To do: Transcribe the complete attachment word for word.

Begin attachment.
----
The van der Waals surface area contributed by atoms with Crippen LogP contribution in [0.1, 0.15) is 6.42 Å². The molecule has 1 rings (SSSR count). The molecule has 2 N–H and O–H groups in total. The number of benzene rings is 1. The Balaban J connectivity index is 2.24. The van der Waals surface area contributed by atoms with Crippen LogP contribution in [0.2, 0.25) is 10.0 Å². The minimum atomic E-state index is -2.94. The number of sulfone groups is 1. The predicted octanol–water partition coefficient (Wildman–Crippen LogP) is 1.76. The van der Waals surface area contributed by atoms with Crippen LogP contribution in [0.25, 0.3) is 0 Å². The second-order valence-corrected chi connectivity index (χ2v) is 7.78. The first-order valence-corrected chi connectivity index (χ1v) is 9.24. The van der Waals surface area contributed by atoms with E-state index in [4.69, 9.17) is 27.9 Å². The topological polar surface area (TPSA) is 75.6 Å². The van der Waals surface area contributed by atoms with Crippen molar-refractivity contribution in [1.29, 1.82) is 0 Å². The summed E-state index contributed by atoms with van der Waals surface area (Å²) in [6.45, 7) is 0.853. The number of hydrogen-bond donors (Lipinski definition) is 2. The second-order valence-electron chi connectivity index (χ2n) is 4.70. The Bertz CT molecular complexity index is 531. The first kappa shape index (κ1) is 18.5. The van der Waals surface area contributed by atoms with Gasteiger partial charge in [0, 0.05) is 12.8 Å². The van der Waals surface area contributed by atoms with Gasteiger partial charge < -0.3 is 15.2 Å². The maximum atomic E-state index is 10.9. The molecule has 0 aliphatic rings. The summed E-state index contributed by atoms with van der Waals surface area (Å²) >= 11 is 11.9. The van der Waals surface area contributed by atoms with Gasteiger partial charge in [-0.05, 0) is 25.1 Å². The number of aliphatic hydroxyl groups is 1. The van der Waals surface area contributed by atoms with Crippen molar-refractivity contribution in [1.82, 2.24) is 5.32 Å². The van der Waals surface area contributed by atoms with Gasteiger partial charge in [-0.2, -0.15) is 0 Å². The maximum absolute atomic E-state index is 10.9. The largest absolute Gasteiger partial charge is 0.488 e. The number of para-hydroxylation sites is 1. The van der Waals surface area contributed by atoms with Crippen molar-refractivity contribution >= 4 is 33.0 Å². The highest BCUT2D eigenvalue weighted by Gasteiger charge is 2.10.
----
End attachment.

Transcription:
The van der Waals surface area contributed by atoms with Crippen LogP contribution in [0.1, 0.15) is 6.42 Å². The molecule has 1 rings (SSSR count). The molecule has 2 N–H and O–H groups in total. The number of benzene rings is 1. The Balaban J connectivity index is 2.24. The van der Waals surface area contributed by atoms with Crippen LogP contribution in [0.2, 0.25) is 10.0 Å². The minimum atomic E-state index is -2.94. The number of sulfone groups is 1. The predicted octanol–water partition coefficient (Wildman–Crippen LogP) is 1.76. The van der Waals surface area contributed by atoms with Crippen LogP contribution in [0.25, 0.3) is 0 Å². The second-order valence-corrected chi connectivity index (χ2v) is 7.78. The first-order valence-corrected chi connectivity index (χ1v) is 9.24. The van der Waals surface area contributed by atoms with E-state index in [4.69, 9.17) is 27.9 Å². The topological polar surface area (TPSA) is 75.6 Å². The van der Waals surface area contributed by atoms with Crippen molar-refractivity contribution in [1.29, 1.82) is 0 Å². The summed E-state index contributed by atoms with van der Waals surface area (Å²) in [6.45, 7) is 0.853. The number of hydrogen-bond donors (Lipinski definition) is 2. The second-order valence-electron chi connectivity index (χ2n) is 4.70. The Bertz CT molecular complexity index is 531. The first kappa shape index (κ1) is 18.5. The van der Waals surface area contributed by atoms with Gasteiger partial charge in [0, 0.05) is 12.8 Å². The van der Waals surface area contributed by atoms with Gasteiger partial charge < -0.3 is 15.2 Å². The maximum atomic E-state index is 10.9. The molecule has 0 aliphatic rings. The summed E-state index contributed by atoms with van der Waals surface area (Å²) >= 11 is 11.9. The van der Waals surface area contributed by atoms with Gasteiger partial charge in [-0.05, 0) is 25.1 Å². The number of aliphatic hydroxyl groups is 1. The van der Waals surface area contributed by atoms with Crippen molar-refractivity contribution in [1.82, 2.24) is 5.32 Å². The van der Waals surface area contributed by atoms with Gasteiger partial charge in [-0.2, -0.15) is 0 Å². The maximum absolute atomic E-state index is 10.9. The largest absolute Gasteiger partial charge is 0.488 e. The number of para-hydroxylation sites is 1. The van der Waals surface area contributed by atoms with Crippen molar-refractivity contribution >= 4 is 33.0 Å². The highest BCUT2D eigenvalue weighted by Gasteiger charge is 2.10.